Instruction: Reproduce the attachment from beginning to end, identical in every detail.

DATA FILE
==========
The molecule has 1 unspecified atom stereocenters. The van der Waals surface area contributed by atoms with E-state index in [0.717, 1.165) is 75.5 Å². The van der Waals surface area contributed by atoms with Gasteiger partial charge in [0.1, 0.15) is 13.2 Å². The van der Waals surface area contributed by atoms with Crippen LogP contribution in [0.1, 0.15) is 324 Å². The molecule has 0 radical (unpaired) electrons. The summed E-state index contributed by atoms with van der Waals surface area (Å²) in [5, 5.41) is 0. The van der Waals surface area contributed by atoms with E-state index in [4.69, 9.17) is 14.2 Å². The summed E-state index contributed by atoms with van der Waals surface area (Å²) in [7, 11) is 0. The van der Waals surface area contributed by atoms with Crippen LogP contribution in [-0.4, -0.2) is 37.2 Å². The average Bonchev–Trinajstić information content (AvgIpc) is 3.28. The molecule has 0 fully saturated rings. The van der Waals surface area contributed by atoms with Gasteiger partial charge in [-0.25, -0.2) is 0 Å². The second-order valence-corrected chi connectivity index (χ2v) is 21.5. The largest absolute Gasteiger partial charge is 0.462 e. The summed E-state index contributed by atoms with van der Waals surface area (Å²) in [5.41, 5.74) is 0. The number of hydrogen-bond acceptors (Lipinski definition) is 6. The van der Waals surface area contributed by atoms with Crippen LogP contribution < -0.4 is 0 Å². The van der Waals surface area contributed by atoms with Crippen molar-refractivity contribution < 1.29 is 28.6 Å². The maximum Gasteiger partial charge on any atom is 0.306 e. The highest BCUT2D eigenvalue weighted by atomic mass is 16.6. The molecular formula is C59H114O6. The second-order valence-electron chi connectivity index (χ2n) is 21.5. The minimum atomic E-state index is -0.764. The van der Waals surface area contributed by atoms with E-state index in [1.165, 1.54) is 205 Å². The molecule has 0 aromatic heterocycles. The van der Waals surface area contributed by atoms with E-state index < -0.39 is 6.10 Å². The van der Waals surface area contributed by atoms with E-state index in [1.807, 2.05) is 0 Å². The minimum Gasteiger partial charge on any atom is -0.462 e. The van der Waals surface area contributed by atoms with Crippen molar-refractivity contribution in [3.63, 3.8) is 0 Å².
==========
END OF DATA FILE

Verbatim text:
The molecule has 1 unspecified atom stereocenters. The van der Waals surface area contributed by atoms with E-state index in [0.717, 1.165) is 75.5 Å². The van der Waals surface area contributed by atoms with Gasteiger partial charge in [0.1, 0.15) is 13.2 Å². The van der Waals surface area contributed by atoms with Crippen LogP contribution in [0.1, 0.15) is 324 Å². The molecule has 0 radical (unpaired) electrons. The summed E-state index contributed by atoms with van der Waals surface area (Å²) in [5, 5.41) is 0. The van der Waals surface area contributed by atoms with E-state index in [4.69, 9.17) is 14.2 Å². The summed E-state index contributed by atoms with van der Waals surface area (Å²) in [7, 11) is 0. The van der Waals surface area contributed by atoms with Crippen LogP contribution in [-0.4, -0.2) is 37.2 Å². The average Bonchev–Trinajstić information content (AvgIpc) is 3.28. The molecule has 0 fully saturated rings. The van der Waals surface area contributed by atoms with Gasteiger partial charge in [-0.25, -0.2) is 0 Å². The second-order valence-corrected chi connectivity index (χ2v) is 21.5. The largest absolute Gasteiger partial charge is 0.462 e. The summed E-state index contributed by atoms with van der Waals surface area (Å²) in [5.41, 5.74) is 0. The number of hydrogen-bond acceptors (Lipinski definition) is 6. The van der Waals surface area contributed by atoms with Crippen LogP contribution < -0.4 is 0 Å². The van der Waals surface area contributed by atoms with Crippen molar-refractivity contribution < 1.29 is 28.6 Å². The maximum Gasteiger partial charge on any atom is 0.306 e. The highest BCUT2D eigenvalue weighted by atomic mass is 16.6. The molecular formula is C59H114O6. The second-order valence-electron chi connectivity index (χ2n) is 21.5. The minimum atomic E-state index is -0.764. The van der Waals surface area contributed by atoms with E-state index in [1.165, 1.54) is 205 Å². The molecule has 0 aromatic heterocycles. The van der Waals surface area contributed by atoms with E-state index < -0.39 is 6.10 Å². The van der Waals surface area contributed by atoms with E-state index in [1.807, 2.05) is 0 Å². The minimum Gasteiger partial charge on any atom is -0.462 e. The van der Waals surface area contributed by atoms with Crippen molar-refractivity contribution in [3.63, 3.8) is 0 Å².